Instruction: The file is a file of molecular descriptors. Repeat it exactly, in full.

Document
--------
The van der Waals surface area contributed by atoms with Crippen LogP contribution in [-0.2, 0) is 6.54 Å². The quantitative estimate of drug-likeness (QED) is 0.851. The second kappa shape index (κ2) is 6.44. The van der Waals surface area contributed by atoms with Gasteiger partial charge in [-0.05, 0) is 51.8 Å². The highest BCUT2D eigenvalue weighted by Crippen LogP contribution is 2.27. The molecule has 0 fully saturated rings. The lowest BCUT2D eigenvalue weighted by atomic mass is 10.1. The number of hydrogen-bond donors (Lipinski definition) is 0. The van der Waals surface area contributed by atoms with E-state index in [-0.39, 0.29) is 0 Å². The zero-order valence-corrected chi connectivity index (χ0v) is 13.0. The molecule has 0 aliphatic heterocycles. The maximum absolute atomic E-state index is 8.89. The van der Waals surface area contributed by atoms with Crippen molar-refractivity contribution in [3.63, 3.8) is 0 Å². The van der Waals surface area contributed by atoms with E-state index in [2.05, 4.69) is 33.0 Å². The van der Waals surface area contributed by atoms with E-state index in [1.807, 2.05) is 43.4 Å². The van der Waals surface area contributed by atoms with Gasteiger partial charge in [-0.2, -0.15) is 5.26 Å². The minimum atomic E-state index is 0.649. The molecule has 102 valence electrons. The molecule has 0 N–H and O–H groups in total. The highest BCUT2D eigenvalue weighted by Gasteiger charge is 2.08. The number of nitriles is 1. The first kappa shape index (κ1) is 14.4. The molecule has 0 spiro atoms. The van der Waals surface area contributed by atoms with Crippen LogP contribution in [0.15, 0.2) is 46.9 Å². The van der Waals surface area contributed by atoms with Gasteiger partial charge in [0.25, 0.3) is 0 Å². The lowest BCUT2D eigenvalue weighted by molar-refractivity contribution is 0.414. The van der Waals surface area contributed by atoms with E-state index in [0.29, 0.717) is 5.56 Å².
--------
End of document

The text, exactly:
The van der Waals surface area contributed by atoms with Crippen LogP contribution in [-0.2, 0) is 6.54 Å². The quantitative estimate of drug-likeness (QED) is 0.851. The second kappa shape index (κ2) is 6.44. The van der Waals surface area contributed by atoms with Gasteiger partial charge in [-0.05, 0) is 51.8 Å². The highest BCUT2D eigenvalue weighted by Crippen LogP contribution is 2.27. The molecule has 0 fully saturated rings. The lowest BCUT2D eigenvalue weighted by atomic mass is 10.1. The number of hydrogen-bond donors (Lipinski definition) is 0. The van der Waals surface area contributed by atoms with E-state index in [-0.39, 0.29) is 0 Å². The zero-order valence-corrected chi connectivity index (χ0v) is 13.0. The molecule has 0 aliphatic heterocycles. The maximum absolute atomic E-state index is 8.89. The van der Waals surface area contributed by atoms with Crippen molar-refractivity contribution in [3.63, 3.8) is 0 Å². The van der Waals surface area contributed by atoms with E-state index in [2.05, 4.69) is 33.0 Å². The van der Waals surface area contributed by atoms with E-state index in [1.807, 2.05) is 43.4 Å². The van der Waals surface area contributed by atoms with Gasteiger partial charge in [-0.2, -0.15) is 5.26 Å². The minimum atomic E-state index is 0.649. The molecule has 102 valence electrons. The molecule has 0 N–H and O–H groups in total. The highest BCUT2D eigenvalue weighted by Gasteiger charge is 2.08. The number of nitriles is 1. The first kappa shape index (κ1) is 14.4. The molecule has 0 spiro atoms. The van der Waals surface area contributed by atoms with Crippen LogP contribution in [0.15, 0.2) is 46.9 Å². The van der Waals surface area contributed by atoms with Gasteiger partial charge in [0.25, 0.3) is 0 Å². The lowest BCUT2D eigenvalue weighted by molar-refractivity contribution is 0.414. The van der Waals surface area contributed by atoms with E-state index in [0.29, 0.717) is 5.56 Å².